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Interview: Origamibiro

2 February 07 interview: Amanda Young

The artist formerly known as Penfold Plum and one half of Wauvenfold...

Origamibiro (aka Nottingham’s Tom Hill) is about to release his debut album Cracked Mirrors and Stopped Clocks on Expanding Records. Formally one half of Wauvenfold (with Noel Murphy) he released three EPs, remixed the likes of The Super Furry Animals and has been namechecked by Bjork. In his former guise as Penfold Plum, Tom explored bloopy glitchy electronica, but now he presents us with a new sound full of classical guitar loops, sample recordings and sonic effects…

Your album Cracked Mirrors and Stopped Clocks sounds epic. If you could do the soundtrack for a film director who would you choose and what genre would the film be?
I’d love to make music for films. The whole of my album is actually telling a story I wrote a while ago. That first track was a response to me hearing a piece by Gustavo Santaolalla from The Motorcycle Diaries. It totally changed my mind about what you could achieve in terms of atmosphere. It inspired me to push the envelope a bit and see if I was capable of creating something as broad. I love films like Eternal Sunshine of the Spotless Mind, Punch Drunk Love and Paris Texas. I’m looking for stuff that takes everyday life and portrays it in an abstract way.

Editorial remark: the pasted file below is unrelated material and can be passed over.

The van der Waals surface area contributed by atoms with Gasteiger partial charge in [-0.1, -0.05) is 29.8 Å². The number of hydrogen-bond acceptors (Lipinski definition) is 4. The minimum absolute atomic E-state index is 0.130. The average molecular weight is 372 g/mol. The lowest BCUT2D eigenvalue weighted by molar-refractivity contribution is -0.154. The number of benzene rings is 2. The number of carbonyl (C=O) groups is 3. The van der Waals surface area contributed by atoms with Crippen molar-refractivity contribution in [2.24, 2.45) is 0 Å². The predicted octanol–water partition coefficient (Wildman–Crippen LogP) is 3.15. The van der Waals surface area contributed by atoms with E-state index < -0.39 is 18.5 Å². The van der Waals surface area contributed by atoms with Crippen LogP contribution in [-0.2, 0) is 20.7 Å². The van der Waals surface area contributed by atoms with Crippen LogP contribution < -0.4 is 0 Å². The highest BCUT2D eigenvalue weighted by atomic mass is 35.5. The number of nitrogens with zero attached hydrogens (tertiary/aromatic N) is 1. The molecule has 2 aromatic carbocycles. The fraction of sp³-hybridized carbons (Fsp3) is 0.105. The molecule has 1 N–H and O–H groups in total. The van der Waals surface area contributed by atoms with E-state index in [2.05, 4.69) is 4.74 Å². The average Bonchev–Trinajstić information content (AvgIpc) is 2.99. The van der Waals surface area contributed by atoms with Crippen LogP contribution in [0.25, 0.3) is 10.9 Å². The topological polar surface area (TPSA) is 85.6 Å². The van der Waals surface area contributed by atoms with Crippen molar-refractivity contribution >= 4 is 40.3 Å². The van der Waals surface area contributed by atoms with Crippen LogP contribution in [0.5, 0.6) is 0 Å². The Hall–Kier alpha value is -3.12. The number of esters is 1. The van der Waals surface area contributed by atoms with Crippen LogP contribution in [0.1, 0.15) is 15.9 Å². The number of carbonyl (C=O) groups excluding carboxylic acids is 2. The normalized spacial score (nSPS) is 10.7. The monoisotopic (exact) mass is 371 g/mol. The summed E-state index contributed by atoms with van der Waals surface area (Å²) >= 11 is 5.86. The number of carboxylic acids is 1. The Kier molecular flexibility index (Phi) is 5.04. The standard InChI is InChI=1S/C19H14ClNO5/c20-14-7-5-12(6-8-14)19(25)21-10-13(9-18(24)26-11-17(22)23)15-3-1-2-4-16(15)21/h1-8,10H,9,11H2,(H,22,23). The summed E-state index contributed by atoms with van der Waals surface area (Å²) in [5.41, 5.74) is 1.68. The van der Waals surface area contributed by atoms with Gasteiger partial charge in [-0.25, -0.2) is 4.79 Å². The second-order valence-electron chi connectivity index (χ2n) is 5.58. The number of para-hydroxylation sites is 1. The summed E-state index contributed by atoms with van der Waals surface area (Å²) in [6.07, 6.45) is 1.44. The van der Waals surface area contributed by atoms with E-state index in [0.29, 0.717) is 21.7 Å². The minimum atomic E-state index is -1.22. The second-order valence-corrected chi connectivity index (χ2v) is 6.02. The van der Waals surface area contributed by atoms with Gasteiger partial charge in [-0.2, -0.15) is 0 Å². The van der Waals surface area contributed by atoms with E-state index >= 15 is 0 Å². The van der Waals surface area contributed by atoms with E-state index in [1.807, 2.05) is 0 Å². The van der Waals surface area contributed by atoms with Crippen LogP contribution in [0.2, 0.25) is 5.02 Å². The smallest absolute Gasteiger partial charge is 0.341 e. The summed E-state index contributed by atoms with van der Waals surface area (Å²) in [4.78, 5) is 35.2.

You seem to have a knack for romancing the guitar. Is there some love affair happening there?
Haha, you’re spot on there. When I was in Wauvenfold I was trying really hard not to do anything I’d heard before so I didn’t allow the guitar to come into it much at all. In the end, I realised I was just denying myself something that I do actually really love.

Who was the last person you made a mixtape or CD for?
It was for my mate Chris. I gave him a CD of inspirations for music I’d written, like The Books, Tunng, Coco Rosie and Steve Reich.

I can sense your influences in the samples of background noise, crunches and guitar slides. It sounds elegant and real - not synthesised. Was that your intention or a mistake? A bit of both. It’s almost like the intimacy with the instrument comes across more if you let the mistakes breath a bit. All those noises deserve a place in the final piece.

Do you think the music you are making as Origamibiro fits into a particular genre?
It’ll probably come under something like classical electronica. I’ll let someone else decide that though.

It is being released on Expanding Records. This label does seem to be stretching out into instrumental more than just electronica…
I think that is an intentional direction for them. I know they want to move away from purely electronic based music. I think they just wanted to expand. Oblong, another soon to be released act, and myself could be a sign of this new direction… but you’d have to ask them that really.

What were you doing as Wauvenfold?